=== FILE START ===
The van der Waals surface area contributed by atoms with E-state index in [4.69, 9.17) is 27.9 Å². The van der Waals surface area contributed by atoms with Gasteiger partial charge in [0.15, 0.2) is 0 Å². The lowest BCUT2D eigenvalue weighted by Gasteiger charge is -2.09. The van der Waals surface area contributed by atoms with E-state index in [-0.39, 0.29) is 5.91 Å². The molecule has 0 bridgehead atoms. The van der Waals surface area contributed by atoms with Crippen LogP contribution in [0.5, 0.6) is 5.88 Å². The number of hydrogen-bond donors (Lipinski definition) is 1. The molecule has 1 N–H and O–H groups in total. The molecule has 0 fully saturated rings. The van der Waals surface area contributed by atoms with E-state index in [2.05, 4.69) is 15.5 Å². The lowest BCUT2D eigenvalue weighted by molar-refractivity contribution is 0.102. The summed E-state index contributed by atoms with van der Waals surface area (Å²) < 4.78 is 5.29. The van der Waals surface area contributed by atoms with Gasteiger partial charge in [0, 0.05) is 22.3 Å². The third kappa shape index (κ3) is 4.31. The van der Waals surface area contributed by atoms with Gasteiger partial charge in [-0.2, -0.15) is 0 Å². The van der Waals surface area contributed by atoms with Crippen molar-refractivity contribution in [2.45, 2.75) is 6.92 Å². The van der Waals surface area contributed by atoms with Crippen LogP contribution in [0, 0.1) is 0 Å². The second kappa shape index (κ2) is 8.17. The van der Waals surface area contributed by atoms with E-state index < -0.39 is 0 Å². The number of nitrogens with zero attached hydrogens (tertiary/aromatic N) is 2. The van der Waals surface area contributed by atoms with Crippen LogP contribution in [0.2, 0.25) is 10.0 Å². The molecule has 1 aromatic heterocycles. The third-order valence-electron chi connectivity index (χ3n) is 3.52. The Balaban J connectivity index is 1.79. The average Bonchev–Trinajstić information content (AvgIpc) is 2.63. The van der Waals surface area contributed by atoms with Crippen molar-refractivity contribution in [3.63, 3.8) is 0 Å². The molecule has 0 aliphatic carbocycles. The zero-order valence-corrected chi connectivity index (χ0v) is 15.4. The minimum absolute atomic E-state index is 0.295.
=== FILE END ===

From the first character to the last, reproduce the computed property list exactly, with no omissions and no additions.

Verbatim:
The van der Waals surface area contributed by atoms with E-state index in [4.69, 9.17) is 27.9 Å². The van der Waals surface area contributed by atoms with Gasteiger partial charge in [0.15, 0.2) is 0 Å². The lowest BCUT2D eigenvalue weighted by Gasteiger charge is -2.09. The van der Waals surface area contributed by atoms with E-state index in [-0.39, 0.29) is 5.91 Å². The molecule has 0 bridgehead atoms. The van der Waals surface area contributed by atoms with Crippen LogP contribution in [0.5, 0.6) is 5.88 Å². The number of hydrogen-bond donors (Lipinski definition) is 1. The molecule has 1 N–H and O–H groups in total. The molecule has 0 fully saturated rings. The van der Waals surface area contributed by atoms with E-state index in [2.05, 4.69) is 15.5 Å². The lowest BCUT2D eigenvalue weighted by molar-refractivity contribution is 0.102. The summed E-state index contributed by atoms with van der Waals surface area (Å²) < 4.78 is 5.29. The van der Waals surface area contributed by atoms with Gasteiger partial charge in [0, 0.05) is 22.3 Å². The third kappa shape index (κ3) is 4.31. The van der Waals surface area contributed by atoms with Gasteiger partial charge in [-0.2, -0.15) is 0 Å². The van der Waals surface area contributed by atoms with Crippen molar-refractivity contribution in [2.45, 2.75) is 6.92 Å². The van der Waals surface area contributed by atoms with Crippen LogP contribution in [0, 0.1) is 0 Å². The second kappa shape index (κ2) is 8.17. The van der Waals surface area contributed by atoms with E-state index < -0.39 is 0 Å². The number of nitrogens with zero attached hydrogens (tertiary/aromatic N) is 2. The van der Waals surface area contributed by atoms with Crippen LogP contribution in [0.2, 0.25) is 10.0 Å². The molecule has 1 aromatic heterocycles. The third-order valence-electron chi connectivity index (χ3n) is 3.52. The Balaban J connectivity index is 1.79. The average Bonchev–Trinajstić information content (AvgIpc) is 2.63. The van der Waals surface area contributed by atoms with Crippen molar-refractivity contribution in [3.63, 3.8) is 0 Å². The molecule has 0 aliphatic carbocycles. The zero-order valence-corrected chi connectivity index (χ0v) is 15.4. The minimum absolute atomic E-state index is 0.295.